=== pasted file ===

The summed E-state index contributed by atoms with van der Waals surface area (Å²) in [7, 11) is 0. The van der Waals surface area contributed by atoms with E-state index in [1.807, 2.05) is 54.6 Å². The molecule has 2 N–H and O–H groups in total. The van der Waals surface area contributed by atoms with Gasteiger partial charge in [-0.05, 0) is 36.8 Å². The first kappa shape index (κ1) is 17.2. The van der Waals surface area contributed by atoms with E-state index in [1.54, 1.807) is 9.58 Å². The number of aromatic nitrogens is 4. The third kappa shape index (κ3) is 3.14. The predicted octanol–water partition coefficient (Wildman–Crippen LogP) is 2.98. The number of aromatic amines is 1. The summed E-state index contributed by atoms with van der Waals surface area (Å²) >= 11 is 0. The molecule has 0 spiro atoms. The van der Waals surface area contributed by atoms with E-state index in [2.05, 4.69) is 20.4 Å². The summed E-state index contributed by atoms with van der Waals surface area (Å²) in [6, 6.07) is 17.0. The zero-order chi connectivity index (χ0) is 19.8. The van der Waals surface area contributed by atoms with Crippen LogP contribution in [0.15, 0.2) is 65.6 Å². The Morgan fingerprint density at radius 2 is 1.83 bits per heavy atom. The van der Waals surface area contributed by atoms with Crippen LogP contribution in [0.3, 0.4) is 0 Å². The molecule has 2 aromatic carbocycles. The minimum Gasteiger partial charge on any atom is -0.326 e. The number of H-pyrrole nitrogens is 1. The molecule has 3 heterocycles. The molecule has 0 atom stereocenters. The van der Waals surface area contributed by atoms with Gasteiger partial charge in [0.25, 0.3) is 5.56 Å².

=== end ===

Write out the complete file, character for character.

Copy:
The summed E-state index contributed by atoms with van der Waals surface area (Å²) in [7, 11) is 0. The van der Waals surface area contributed by atoms with E-state index in [1.807, 2.05) is 54.6 Å². The molecule has 2 N–H and O–H groups in total. The van der Waals surface area contributed by atoms with Gasteiger partial charge in [-0.05, 0) is 36.8 Å². The first kappa shape index (κ1) is 17.2. The van der Waals surface area contributed by atoms with E-state index in [1.54, 1.807) is 9.58 Å². The number of aromatic nitrogens is 4. The third kappa shape index (κ3) is 3.14. The predicted octanol–water partition coefficient (Wildman–Crippen LogP) is 2.98. The number of aromatic amines is 1. The summed E-state index contributed by atoms with van der Waals surface area (Å²) >= 11 is 0. The molecule has 0 spiro atoms. The van der Waals surface area contributed by atoms with E-state index in [2.05, 4.69) is 20.4 Å². The summed E-state index contributed by atoms with van der Waals surface area (Å²) in [6, 6.07) is 17.0. The zero-order chi connectivity index (χ0) is 19.8. The van der Waals surface area contributed by atoms with Crippen LogP contribution in [0.15, 0.2) is 65.6 Å². The Morgan fingerprint density at radius 2 is 1.83 bits per heavy atom. The van der Waals surface area contributed by atoms with Crippen LogP contribution in [0.3, 0.4) is 0 Å². The molecule has 2 aromatic carbocycles. The minimum Gasteiger partial charge on any atom is -0.326 e. The number of H-pyrrole nitrogens is 1. The molecule has 3 heterocycles. The molecule has 0 atom stereocenters. The van der Waals surface area contributed by atoms with Gasteiger partial charge in [0.25, 0.3) is 5.56 Å².